Friday, January 22, 2016
Like chaotic systems, novels are highly sensitive to initial conditions. But it's often a mistake to think that you can fix the one you've just started to write by reworking the first page, the first paragraph, the first sentence. The initial conditions of a novel, the warm little pond where it was first nurtured, precedes the first word. The tone of the novel's narrative and the sequence of its story are shaped by decisions made before you start to write. The history of the characters and their place in history, the privileges they possess and those they lack, so on, so forth, determine what might happen to them, and the decisions and actions they make in response. Sometimes, when the novel you think you were writing starts to become something else, it's because you haven't been true to to its characters and their situation, and you can retrace your steps until you find the place where you went wrong, and start over. But sometimes the novel you're writing becomes something else because that's what it was all along. And then you have two choices: either step up to the plate and own it and have fun finding out where it takes you next, or run away and try to fix the initial conditions so they'll come out the way you want. I know which I prefer.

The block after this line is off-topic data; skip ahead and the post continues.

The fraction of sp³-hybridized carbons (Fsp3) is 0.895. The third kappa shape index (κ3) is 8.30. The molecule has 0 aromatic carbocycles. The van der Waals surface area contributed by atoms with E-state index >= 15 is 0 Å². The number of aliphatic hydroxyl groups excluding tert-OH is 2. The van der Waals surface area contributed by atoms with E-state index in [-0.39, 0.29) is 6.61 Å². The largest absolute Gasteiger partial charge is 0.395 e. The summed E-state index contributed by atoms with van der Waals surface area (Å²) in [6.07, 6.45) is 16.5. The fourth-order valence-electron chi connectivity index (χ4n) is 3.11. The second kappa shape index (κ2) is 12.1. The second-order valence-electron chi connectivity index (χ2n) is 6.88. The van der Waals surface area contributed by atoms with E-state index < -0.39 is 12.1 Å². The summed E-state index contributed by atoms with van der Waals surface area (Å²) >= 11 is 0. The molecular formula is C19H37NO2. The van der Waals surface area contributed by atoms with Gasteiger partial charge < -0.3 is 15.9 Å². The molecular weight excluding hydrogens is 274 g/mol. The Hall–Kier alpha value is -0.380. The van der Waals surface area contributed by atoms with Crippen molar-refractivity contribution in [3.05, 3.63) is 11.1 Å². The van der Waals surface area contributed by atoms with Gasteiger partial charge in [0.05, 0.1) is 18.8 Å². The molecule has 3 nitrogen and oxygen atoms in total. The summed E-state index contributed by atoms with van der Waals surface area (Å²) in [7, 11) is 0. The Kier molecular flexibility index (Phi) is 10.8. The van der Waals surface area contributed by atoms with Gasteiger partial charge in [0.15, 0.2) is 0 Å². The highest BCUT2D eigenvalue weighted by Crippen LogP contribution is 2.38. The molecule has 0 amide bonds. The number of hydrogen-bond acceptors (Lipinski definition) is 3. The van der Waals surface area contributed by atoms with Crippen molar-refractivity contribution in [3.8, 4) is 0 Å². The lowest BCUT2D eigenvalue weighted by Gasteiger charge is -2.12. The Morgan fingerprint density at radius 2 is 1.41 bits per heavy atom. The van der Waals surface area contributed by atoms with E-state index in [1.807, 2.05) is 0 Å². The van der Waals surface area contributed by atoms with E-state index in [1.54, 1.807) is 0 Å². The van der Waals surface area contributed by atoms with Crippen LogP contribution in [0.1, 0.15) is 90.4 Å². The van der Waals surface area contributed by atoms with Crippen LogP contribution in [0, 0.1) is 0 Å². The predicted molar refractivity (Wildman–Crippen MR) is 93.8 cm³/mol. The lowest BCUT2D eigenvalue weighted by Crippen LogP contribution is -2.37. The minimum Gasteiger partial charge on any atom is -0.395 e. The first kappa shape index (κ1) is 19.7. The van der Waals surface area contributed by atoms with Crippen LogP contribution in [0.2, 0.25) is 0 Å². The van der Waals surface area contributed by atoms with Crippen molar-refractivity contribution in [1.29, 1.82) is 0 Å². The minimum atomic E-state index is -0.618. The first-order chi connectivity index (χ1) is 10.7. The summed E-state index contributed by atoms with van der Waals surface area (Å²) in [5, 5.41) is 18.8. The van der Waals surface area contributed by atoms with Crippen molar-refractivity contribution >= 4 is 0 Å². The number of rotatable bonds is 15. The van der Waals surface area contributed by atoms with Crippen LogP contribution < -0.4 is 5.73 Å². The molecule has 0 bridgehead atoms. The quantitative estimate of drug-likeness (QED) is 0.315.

Monday, January 18, 2016
Charles Baxter, New York Review of Books:
O’Connor’s central idea is that the short story is a more private art than that of the novel. And its dramatis personae are of a different order: more solitary, isolated, and uncommunicative. Going out on one of several limbs, O’Connor claims that we do not identify with most short-story characters. Instead, we find in stories “a submerged population group” made up of lonely outcasts, “outlawed figures wandering about the fringes of society, superimposed sometimes on symbolic figures whom they caricature and echo….” He is thinking here of Gogol’s “The Overcoat” and its central character, Akaky Akakievich, and Akaky’s distant, echoing similarity to Christ:
What Gogol has done so boldly and brilliantly is to take the mock-heroic character, the absurd little copying clerk, and impose his image over that of the crucified Jesus, so that even while we laugh we are filled with horror at the resemblance.Allied to romance rather than realism, the short-story form, O’Connor suggests, does not provide the kind of necessary space for a writer to build up a worthy and heroic individual as novels do. Remembering an author’s stories, we therefore recall a population group and not an individual. As a consequence, what we encounter in short stories are these exemplars of various subcultures, “remote from the community—romantic, individualistic, and intransigent,” a class of people who were largely invisible to us before our reading. Accordingly, the central feeling of short stories, O’Connor asserts, is that of the loneliness associated with that particular group.